Workers’ Absenteeism Cripples Health Service Delivery in Lira

Absenteeism and late reporting to work by government health workers in Lira is being blamed for the poor service delivery in the district.

During a Health Service monitoring exercise conducted in December by the State House Health Monitoring unit, it was discovered that staff absenteeism from work places where some staff are away on study leave without proper approval while others have intentionally extended their leave are some of the issues affecting service delivery.

In most facilities like Ogur and Amach HC IV, it was discovered that staff report for duties late like at 11am because they reside in Lira City and this leaves them little time to attend to the patients.

Dr. Ataro Stephen Ayella, the Assistant Director at State Health Monitoring Unit explained that the monitoring followed numerous complaints about drug theft. However, other challenges like the absenteeism and late reporting to work were discovered to be the major cause of poor services. 

However, Dr. Patrick Buchan Ocen, the District Health Officer attributed the above challenges to inadequate staff accommodation and social problems among the staffs He says there are mechanisms in place to ensure that everyone reports to work on time although some people are still not complying.

“Absenteeism has been a common problem in Lira but we have had engagements with the leaders from the health facilities and I’m happy that the Health Unit Management Committee are now up and about like for Amach the chairperson is always there and the sub county chief also promised that she will make sure that always she takes charge.”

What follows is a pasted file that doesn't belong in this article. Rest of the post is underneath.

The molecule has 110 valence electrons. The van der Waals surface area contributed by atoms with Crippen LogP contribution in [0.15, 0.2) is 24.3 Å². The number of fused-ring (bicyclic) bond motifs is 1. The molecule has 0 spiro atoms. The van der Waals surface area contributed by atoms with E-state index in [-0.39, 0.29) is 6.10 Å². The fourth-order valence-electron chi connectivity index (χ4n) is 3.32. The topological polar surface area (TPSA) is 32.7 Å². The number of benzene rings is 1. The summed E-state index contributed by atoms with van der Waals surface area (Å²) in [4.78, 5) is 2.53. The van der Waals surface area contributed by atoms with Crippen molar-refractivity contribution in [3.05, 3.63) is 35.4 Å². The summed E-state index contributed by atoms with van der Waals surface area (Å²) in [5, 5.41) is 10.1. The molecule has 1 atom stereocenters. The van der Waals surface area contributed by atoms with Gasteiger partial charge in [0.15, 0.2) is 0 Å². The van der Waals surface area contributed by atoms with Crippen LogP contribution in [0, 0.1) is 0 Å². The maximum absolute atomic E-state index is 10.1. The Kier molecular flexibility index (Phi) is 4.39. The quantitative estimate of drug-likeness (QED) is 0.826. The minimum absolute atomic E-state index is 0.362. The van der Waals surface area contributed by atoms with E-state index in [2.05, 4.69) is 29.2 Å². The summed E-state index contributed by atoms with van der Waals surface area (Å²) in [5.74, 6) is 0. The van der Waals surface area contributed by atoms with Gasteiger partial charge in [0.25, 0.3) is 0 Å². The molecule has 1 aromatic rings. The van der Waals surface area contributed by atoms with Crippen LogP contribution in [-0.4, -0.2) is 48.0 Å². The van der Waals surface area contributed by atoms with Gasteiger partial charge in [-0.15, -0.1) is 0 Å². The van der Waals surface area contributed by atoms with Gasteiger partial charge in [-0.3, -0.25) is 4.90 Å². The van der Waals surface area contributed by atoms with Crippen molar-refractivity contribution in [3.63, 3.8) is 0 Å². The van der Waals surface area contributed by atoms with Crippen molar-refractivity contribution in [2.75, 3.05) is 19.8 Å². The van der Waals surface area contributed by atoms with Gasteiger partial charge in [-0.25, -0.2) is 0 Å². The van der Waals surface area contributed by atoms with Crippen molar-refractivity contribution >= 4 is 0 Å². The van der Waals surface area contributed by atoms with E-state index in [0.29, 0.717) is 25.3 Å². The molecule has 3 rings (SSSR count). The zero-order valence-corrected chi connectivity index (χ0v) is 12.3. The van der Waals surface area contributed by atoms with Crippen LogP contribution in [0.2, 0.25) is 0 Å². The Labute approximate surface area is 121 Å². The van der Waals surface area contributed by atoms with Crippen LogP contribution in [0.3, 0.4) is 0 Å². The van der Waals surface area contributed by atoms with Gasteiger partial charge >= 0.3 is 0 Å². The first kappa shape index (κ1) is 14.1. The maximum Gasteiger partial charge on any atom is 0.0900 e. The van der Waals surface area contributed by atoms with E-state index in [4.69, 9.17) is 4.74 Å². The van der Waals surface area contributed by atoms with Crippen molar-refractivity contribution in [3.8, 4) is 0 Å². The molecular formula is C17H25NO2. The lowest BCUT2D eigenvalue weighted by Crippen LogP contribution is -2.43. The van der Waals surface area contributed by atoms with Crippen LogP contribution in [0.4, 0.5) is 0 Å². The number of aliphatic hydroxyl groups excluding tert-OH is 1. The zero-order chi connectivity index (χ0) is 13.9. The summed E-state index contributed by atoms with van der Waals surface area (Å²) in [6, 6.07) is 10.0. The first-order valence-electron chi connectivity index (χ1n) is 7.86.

He tasked the sub county leadership to interest themselves in the day to day operation of health facilities in their areas if service delivery is to improve.

Meanwhile RCM Okello Orik, the Lira District chairperson explains that many health staff have been absent from work due to lack of payment resulting from glitches on the Human Capital Management System which has greatly affected the operation of the districts.

Okello Orik assured the monitoring team that the challenge will be addressed “as soon as the system is sorted out”. He also implored the health workers especially those in HCIVs to remain at their work stations so as to serve the community well.

Since 2020, the Ministry of Health has been upgrading HCIIs and IIIs in the Northern region in a phased manner and stocking them up with medical supplies to ease work.

However, whether or not the community will be able to access the much desired services amidst the lingering challenges is a question that is yet to be answered.

Scroll to top